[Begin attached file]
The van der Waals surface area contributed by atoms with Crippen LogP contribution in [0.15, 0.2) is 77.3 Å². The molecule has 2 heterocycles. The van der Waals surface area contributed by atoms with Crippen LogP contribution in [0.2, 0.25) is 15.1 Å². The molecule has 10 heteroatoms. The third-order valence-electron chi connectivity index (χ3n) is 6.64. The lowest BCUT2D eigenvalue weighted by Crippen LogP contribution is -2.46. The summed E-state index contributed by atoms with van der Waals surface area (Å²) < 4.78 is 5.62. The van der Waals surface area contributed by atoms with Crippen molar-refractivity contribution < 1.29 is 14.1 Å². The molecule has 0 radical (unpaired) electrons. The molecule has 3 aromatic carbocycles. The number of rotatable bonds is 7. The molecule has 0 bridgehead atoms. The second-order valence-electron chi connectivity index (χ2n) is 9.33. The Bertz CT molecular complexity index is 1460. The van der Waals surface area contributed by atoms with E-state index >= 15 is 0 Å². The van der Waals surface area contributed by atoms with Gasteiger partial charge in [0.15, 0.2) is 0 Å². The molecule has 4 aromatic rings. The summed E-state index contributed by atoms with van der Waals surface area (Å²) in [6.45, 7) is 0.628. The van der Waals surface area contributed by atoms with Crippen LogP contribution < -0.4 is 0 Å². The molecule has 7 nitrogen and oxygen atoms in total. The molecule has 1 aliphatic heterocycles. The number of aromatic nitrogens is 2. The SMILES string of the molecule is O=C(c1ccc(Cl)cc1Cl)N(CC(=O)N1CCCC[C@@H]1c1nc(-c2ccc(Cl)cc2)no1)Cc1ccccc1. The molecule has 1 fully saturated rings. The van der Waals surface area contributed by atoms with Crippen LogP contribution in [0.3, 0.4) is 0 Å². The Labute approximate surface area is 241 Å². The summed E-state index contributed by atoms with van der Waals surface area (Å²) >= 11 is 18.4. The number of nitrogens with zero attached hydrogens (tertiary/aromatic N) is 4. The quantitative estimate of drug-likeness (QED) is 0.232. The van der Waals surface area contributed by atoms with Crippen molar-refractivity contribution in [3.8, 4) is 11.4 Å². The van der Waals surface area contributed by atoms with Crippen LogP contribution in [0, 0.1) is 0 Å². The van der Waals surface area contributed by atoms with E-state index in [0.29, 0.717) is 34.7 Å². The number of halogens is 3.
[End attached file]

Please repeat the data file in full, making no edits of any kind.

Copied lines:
The van der Waals surface area contributed by atoms with Crippen LogP contribution in [0.15, 0.2) is 77.3 Å². The molecule has 2 heterocycles. The van der Waals surface area contributed by atoms with Crippen LogP contribution in [0.2, 0.25) is 15.1 Å². The molecule has 10 heteroatoms. The third-order valence-electron chi connectivity index (χ3n) is 6.64. The lowest BCUT2D eigenvalue weighted by Crippen LogP contribution is -2.46. The summed E-state index contributed by atoms with van der Waals surface area (Å²) < 4.78 is 5.62. The van der Waals surface area contributed by atoms with Crippen molar-refractivity contribution < 1.29 is 14.1 Å². The molecule has 0 radical (unpaired) electrons. The molecule has 3 aromatic carbocycles. The number of rotatable bonds is 7. The molecule has 0 bridgehead atoms. The second-order valence-electron chi connectivity index (χ2n) is 9.33. The Bertz CT molecular complexity index is 1460. The van der Waals surface area contributed by atoms with E-state index >= 15 is 0 Å². The van der Waals surface area contributed by atoms with Gasteiger partial charge in [0.15, 0.2) is 0 Å². The molecule has 4 aromatic rings. The summed E-state index contributed by atoms with van der Waals surface area (Å²) in [6.45, 7) is 0.628. The van der Waals surface area contributed by atoms with Crippen LogP contribution < -0.4 is 0 Å². The molecule has 7 nitrogen and oxygen atoms in total. The molecule has 1 aliphatic heterocycles. The number of aromatic nitrogens is 2. The SMILES string of the molecule is O=C(c1ccc(Cl)cc1Cl)N(CC(=O)N1CCCC[C@@H]1c1nc(-c2ccc(Cl)cc2)no1)Cc1ccccc1. The molecule has 1 fully saturated rings. The van der Waals surface area contributed by atoms with Crippen LogP contribution in [0.3, 0.4) is 0 Å². The Labute approximate surface area is 241 Å². The summed E-state index contributed by atoms with van der Waals surface area (Å²) >= 11 is 18.4. The number of nitrogens with zero attached hydrogens (tertiary/aromatic N) is 4. The quantitative estimate of drug-likeness (QED) is 0.232. The van der Waals surface area contributed by atoms with Crippen molar-refractivity contribution in [3.8, 4) is 11.4 Å². The van der Waals surface area contributed by atoms with Crippen LogP contribution in [0, 0.1) is 0 Å². The van der Waals surface area contributed by atoms with E-state index in [0.29, 0.717) is 34.7 Å². The number of halogens is 3.